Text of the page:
In Bacopa’s debut collection, a loner with bipolar disorder faces the end of the world with a teenage girl.
Twenty-something writer Michael Mahrouq, who was born to an Israeli Jewish father and Arab Muslim mother, often struggles to fit in. He’s highly antisocial, due to his schizoid personality disorder. As a result, the bulk of his personal interactions are with the workers at the Orange County, California, ice cream shop he frequents—particularly 16-year-old Halima. The narration asserts that his infatuation with the girl isn’t “sexual, but…more a matter of innocent fondness for her,” it’s only her whom he wants to save when World War III breaks out. As they run from nuclear fallout and travel the ocean, a desert, and the Amazon jungles, Michael encounters inexplicably familiar people from his past, including women who broke his heart during his school years, bullies, and a writing group that insulted his prose. In the background of all this, the world grinds on, with its end apparently connected to President Donald Trump assaulting Vladimir Putin’s cousin, the travels of a truck-driving sexual predator, and the actions of a one-eyed Jewish man named Shlomo. Bacopa’s book offers a set of connected, fast-paced stories, each sharing a consistent stream-of-consciousness style that keeps them from seeming too episodic. However, the dialogue is repetitive and overly expositional, and most characters are limited to one or two defining features. Their ties to Michael, and their unlikely presence so far from Orange County, give the story a sense of fabulism as they randomly appear in and disappear from the story—sometimes quite literally. The book often name-checks modern political and pop-culture elements, such as the aforementioned Trump and Putin, Dr. Phil McGraw, and Ancestry.com. However, it also traffics in vicious stereotypes with such characters as a lecherous gay man and Russian rapists; if they’re meant to be satirical, they lack the knowing wink that’s necessary to avoid the appearance of being exploitative. Mental illness also is a recurring theme, but the manic style of the narration obscures any message it might be trying to get across on the topic.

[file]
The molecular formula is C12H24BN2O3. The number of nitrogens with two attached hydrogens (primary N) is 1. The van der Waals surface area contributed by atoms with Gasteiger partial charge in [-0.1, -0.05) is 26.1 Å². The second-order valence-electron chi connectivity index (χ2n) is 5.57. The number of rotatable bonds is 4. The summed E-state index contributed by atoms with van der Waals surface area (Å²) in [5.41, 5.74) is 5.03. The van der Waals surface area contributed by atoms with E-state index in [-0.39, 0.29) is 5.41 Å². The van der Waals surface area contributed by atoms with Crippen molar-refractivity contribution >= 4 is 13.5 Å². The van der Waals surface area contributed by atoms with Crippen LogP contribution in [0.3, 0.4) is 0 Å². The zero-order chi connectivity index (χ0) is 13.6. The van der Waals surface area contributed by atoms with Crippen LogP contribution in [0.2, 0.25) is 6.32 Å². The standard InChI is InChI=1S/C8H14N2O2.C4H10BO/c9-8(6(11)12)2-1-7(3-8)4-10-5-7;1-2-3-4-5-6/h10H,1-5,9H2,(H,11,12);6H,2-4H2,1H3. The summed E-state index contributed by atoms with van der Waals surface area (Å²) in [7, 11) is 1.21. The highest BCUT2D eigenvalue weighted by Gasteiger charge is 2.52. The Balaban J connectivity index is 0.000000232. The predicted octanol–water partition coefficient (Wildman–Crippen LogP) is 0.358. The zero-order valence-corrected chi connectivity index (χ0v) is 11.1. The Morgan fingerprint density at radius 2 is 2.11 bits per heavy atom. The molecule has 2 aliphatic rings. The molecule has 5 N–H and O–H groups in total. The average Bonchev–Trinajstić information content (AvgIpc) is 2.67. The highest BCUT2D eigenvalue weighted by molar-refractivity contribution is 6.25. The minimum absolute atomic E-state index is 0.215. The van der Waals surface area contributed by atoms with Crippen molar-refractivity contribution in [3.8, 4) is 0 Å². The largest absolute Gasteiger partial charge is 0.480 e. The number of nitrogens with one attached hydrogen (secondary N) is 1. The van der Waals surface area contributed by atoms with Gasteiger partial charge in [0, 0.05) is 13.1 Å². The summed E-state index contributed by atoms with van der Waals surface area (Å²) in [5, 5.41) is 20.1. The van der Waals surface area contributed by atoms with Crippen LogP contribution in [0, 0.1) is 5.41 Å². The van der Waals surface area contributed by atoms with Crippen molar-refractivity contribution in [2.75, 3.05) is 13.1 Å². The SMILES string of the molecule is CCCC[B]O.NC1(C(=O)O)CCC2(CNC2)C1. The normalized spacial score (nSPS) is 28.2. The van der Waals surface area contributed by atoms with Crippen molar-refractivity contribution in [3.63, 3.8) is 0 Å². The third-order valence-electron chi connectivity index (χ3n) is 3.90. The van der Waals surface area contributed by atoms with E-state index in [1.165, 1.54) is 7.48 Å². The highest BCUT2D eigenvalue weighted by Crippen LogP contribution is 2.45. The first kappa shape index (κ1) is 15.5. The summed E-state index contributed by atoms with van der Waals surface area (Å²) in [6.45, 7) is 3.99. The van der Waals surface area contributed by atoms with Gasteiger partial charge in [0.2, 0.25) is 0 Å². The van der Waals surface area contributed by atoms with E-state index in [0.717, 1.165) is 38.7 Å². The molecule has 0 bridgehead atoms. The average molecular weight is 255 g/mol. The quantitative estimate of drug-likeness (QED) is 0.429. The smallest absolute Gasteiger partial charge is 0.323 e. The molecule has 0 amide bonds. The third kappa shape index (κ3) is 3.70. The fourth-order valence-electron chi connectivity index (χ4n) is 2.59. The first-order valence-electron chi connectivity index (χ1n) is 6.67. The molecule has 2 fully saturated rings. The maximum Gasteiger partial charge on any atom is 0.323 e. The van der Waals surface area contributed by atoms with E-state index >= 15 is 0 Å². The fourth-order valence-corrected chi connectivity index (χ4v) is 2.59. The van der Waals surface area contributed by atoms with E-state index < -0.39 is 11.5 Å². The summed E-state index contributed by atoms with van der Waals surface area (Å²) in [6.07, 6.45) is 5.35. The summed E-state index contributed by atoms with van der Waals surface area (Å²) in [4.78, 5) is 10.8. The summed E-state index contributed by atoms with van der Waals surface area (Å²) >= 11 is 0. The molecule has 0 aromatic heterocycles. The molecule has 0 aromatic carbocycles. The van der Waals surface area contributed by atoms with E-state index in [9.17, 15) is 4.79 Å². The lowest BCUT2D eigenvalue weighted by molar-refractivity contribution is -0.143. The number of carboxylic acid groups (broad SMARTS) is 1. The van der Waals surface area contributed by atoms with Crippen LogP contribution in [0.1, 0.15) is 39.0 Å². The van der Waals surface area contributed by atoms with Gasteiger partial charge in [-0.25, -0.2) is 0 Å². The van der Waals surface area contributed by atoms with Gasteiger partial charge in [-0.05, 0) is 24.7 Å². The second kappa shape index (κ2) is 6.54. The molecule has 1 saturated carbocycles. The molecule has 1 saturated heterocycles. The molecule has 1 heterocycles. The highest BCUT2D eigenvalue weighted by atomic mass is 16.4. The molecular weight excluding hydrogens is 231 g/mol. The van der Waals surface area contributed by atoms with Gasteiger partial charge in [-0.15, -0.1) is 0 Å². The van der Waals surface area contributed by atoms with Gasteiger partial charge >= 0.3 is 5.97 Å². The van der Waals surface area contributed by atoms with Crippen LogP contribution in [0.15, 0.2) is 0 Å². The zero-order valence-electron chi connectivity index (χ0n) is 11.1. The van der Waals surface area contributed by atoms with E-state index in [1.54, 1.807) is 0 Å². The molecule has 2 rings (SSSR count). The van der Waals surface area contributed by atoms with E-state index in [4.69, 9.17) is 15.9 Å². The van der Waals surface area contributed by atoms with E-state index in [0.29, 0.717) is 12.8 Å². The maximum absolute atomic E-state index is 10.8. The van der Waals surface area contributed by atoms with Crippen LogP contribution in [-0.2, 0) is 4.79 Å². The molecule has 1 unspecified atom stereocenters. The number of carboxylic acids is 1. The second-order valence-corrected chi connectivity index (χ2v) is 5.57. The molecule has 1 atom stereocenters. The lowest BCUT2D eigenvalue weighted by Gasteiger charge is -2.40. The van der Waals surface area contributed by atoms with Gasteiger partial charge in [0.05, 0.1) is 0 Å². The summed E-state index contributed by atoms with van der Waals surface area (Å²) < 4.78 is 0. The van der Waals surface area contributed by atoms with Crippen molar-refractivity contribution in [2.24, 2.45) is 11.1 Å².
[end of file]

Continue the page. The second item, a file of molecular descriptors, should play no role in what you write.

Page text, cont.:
Problematic stories that suffer from a lack of structure.